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|Title:||Improvement of thermostability of a fungal xylanase using error-prone polymerase chain reaction (EpPCR)||Authors:||Pillay, Sarveshni||Keywords:||Biotechnology;Xylanases--Biotechnology;Enzymes--Industrial applications;Protein engineering;Polymerase chain reaction;DNA polymerases;Biotechnology--Dissertations, Academic||Issue Date:||2007||Abstract:||Interest in xylanases from different microbial sources has increased markedly in the past decade, in part because of the application of these enzymes in a number of industries, the main area being the pulp and paper industry. While conventional methods will continue to be applied to enzyme production from micro-organisms, the application of recombinant DNA techniques is beginning to reveal important information on the molecular basis and this knowledge is now being applied both in the laboratory and commercially. In this study, a directed evolution strategy was used to select an enzyme variant with high thermostability. This study describes the use of error-prone PCR to modify the xylanase gene from Thermomyces lanuginosus DSM 5826, rendering it tolerant to temperatures in excess of 80°C. Mutagenesis comprised of different concentrations of nucleotides and manganese ions. The variants were generated in iterative steps and subsequent screening for the best mutant was evaluated using RBB-xylan agar plates. The optimum temperature for the activity of xylanases amongst all the enzyme variants was 72°C whilst the temperature optimum for the wild type enzyme was 70°C. Long term thermostability screening was therefore carried out at 80°C and 90°C. The screen yielded a variant which had a 38% improvement in thermostability compared to the wild type xylanase from pX3 (the unmutated gene). Successive rounds of error-prone PCR were carried out and in each round the progeny mutant displayed better thermostability than the parent. The most stable variant exhibited 71% residual activity after 90 minutes at 80˚C. Sequence analysis revealed four single amino acid residue changes that possibly enhanced their thermostabilities. This in vitro enzyme evolution technique therefore served as an effective tool in improving the thermostable property of this xylanase which is an important requirement in industry and has considerable potential for many industrial applications.||Description:||Thesis (M.Tech.: Biotechnology)-Dept. of Biotechnology, Durban University of Technology, 2007 vi, 92 leaves||URI:||http://hdl.handle.net/10321/310|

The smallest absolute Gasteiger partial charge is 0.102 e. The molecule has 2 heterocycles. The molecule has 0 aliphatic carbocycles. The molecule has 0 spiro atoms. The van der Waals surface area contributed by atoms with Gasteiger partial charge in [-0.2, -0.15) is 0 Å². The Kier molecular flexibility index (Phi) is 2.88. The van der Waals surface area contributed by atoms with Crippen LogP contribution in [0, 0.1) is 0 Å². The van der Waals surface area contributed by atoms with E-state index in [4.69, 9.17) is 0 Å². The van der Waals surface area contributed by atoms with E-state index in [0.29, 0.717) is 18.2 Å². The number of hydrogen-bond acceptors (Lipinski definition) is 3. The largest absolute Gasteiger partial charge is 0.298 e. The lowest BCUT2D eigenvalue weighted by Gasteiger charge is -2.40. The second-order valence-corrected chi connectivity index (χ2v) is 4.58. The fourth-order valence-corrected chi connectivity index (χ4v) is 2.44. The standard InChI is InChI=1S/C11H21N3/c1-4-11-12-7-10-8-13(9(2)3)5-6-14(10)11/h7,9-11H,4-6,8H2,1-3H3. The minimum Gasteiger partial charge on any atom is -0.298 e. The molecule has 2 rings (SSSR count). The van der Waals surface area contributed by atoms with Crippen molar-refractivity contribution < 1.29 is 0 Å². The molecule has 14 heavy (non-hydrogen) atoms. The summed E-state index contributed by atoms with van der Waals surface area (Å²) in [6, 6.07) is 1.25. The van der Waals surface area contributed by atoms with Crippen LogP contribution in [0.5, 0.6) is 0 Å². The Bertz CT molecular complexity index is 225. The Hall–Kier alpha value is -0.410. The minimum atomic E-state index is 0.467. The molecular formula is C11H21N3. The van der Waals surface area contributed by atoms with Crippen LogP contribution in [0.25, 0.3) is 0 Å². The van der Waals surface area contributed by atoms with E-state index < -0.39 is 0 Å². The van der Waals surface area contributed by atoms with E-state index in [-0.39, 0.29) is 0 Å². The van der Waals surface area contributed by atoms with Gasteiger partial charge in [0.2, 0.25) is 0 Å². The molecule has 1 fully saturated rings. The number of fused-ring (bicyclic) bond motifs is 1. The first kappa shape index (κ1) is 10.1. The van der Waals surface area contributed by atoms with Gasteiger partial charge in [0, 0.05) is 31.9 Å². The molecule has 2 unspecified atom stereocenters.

|Appears in Collections:||Theses and dissertations (Applied Sciences)|
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